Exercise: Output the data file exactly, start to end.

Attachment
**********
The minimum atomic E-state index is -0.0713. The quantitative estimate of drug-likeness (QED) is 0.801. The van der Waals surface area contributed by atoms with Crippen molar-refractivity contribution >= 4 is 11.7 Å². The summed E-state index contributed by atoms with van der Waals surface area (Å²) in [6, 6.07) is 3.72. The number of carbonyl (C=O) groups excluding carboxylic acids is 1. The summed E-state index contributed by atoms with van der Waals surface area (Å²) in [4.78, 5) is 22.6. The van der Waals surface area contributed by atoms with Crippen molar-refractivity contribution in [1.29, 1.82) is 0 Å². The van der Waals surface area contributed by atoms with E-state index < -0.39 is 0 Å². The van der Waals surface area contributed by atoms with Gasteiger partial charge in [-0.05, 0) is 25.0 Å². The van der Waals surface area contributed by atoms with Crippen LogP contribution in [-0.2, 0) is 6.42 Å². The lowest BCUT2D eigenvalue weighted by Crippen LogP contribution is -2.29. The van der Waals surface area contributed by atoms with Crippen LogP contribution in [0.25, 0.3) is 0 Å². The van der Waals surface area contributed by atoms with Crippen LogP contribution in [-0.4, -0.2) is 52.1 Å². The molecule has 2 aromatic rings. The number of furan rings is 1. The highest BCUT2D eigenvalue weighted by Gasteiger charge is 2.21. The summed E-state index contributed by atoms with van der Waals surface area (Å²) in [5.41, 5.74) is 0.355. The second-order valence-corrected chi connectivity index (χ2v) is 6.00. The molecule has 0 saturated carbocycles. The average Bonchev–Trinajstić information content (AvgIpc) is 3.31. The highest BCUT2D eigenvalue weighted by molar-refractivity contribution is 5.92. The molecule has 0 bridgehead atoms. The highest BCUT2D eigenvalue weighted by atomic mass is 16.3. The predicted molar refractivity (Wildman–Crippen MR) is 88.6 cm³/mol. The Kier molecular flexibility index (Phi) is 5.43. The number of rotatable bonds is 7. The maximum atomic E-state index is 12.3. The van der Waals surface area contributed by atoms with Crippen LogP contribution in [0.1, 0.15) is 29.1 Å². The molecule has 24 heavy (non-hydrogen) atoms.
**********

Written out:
The minimum atomic E-state index is -0.0713. The quantitative estimate of drug-likeness (QED) is 0.801. The van der Waals surface area contributed by atoms with Crippen molar-refractivity contribution >= 4 is 11.7 Å². The summed E-state index contributed by atoms with van der Waals surface area (Å²) in [6, 6.07) is 3.72. The number of carbonyl (C=O) groups excluding carboxylic acids is 1. The summed E-state index contributed by atoms with van der Waals surface area (Å²) in [4.78, 5) is 22.6. The van der Waals surface area contributed by atoms with Crippen molar-refractivity contribution in [1.29, 1.82) is 0 Å². The van der Waals surface area contributed by atoms with E-state index < -0.39 is 0 Å². The van der Waals surface area contributed by atoms with Gasteiger partial charge in [-0.05, 0) is 25.0 Å². The van der Waals surface area contributed by atoms with Crippen LogP contribution in [-0.2, 0) is 6.42 Å². The lowest BCUT2D eigenvalue weighted by Crippen LogP contribution is -2.29. The van der Waals surface area contributed by atoms with Crippen LogP contribution in [0.25, 0.3) is 0 Å². The van der Waals surface area contributed by atoms with Crippen LogP contribution in [-0.4, -0.2) is 52.1 Å². The molecule has 2 aromatic rings. The number of furan rings is 1. The highest BCUT2D eigenvalue weighted by Gasteiger charge is 2.21. The summed E-state index contributed by atoms with van der Waals surface area (Å²) in [5.41, 5.74) is 0.355. The second-order valence-corrected chi connectivity index (χ2v) is 6.00. The molecule has 0 saturated carbocycles. The average Bonchev–Trinajstić information content (AvgIpc) is 3.31. The highest BCUT2D eigenvalue weighted by molar-refractivity contribution is 5.92. The molecule has 0 bridgehead atoms. The highest BCUT2D eigenvalue weighted by atomic mass is 16.3. The predicted molar refractivity (Wildman–Crippen MR) is 88.6 cm³/mol. The Kier molecular flexibility index (Phi) is 5.43. The number of rotatable bonds is 7. The maximum atomic E-state index is 12.3. The van der Waals surface area contributed by atoms with Crippen LogP contribution in [0.1, 0.15) is 29.1 Å². The molecule has 24 heavy (non-hydrogen) atoms.